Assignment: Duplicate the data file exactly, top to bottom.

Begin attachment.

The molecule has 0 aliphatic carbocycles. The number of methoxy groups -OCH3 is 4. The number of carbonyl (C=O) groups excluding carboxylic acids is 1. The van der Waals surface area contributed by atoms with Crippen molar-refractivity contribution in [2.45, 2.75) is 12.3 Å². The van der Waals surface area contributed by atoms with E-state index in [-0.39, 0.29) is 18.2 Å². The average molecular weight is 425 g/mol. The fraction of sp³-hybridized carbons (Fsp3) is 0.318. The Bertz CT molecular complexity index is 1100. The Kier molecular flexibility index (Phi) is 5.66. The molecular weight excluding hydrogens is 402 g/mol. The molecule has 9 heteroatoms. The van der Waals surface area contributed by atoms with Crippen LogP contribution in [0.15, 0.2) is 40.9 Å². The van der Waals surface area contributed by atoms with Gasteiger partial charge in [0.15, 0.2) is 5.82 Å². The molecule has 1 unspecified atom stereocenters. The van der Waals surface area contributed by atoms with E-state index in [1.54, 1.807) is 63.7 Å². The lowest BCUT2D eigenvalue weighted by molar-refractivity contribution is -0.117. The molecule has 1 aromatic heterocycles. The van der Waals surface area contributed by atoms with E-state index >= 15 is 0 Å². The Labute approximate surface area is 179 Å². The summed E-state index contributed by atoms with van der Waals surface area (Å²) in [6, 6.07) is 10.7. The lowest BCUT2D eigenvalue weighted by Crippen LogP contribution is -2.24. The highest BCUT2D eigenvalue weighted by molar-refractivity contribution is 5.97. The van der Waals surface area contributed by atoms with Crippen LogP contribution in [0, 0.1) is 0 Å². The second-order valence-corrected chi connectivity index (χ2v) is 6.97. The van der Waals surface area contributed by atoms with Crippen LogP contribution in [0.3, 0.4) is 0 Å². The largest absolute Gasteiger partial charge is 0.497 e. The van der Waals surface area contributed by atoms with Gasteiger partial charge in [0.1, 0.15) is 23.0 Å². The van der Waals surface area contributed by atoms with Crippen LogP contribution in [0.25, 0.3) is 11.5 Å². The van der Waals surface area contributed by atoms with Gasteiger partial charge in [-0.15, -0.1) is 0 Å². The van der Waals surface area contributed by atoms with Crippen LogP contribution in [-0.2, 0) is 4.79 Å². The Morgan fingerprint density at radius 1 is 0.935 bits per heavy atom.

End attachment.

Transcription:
The molecule has 0 aliphatic carbocycles. The number of methoxy groups -OCH3 is 4. The number of carbonyl (C=O) groups excluding carboxylic acids is 1. The van der Waals surface area contributed by atoms with Crippen molar-refractivity contribution in [2.45, 2.75) is 12.3 Å². The van der Waals surface area contributed by atoms with E-state index in [-0.39, 0.29) is 18.2 Å². The average molecular weight is 425 g/mol. The fraction of sp³-hybridized carbons (Fsp3) is 0.318. The Bertz CT molecular complexity index is 1100. The Kier molecular flexibility index (Phi) is 5.66. The molecular weight excluding hydrogens is 402 g/mol. The molecule has 9 heteroatoms. The van der Waals surface area contributed by atoms with Crippen LogP contribution in [0.15, 0.2) is 40.9 Å². The van der Waals surface area contributed by atoms with Gasteiger partial charge in [0.15, 0.2) is 5.82 Å². The molecule has 1 unspecified atom stereocenters. The van der Waals surface area contributed by atoms with E-state index in [1.54, 1.807) is 63.7 Å². The lowest BCUT2D eigenvalue weighted by molar-refractivity contribution is -0.117. The molecule has 1 aromatic heterocycles. The van der Waals surface area contributed by atoms with E-state index >= 15 is 0 Å². The Labute approximate surface area is 179 Å². The summed E-state index contributed by atoms with van der Waals surface area (Å²) in [6, 6.07) is 10.7. The lowest BCUT2D eigenvalue weighted by Crippen LogP contribution is -2.24. The highest BCUT2D eigenvalue weighted by molar-refractivity contribution is 5.97. The van der Waals surface area contributed by atoms with Crippen LogP contribution in [0, 0.1) is 0 Å². The second-order valence-corrected chi connectivity index (χ2v) is 6.97. The van der Waals surface area contributed by atoms with Crippen LogP contribution in [0.3, 0.4) is 0 Å². The largest absolute Gasteiger partial charge is 0.497 e. The van der Waals surface area contributed by atoms with Gasteiger partial charge in [0.1, 0.15) is 23.0 Å². The van der Waals surface area contributed by atoms with Crippen LogP contribution in [0.25, 0.3) is 11.5 Å². The van der Waals surface area contributed by atoms with Gasteiger partial charge in [-0.15, -0.1) is 0 Å². The van der Waals surface area contributed by atoms with Crippen LogP contribution in [-0.2, 0) is 4.79 Å². The Morgan fingerprint density at radius 1 is 0.935 bits per heavy atom.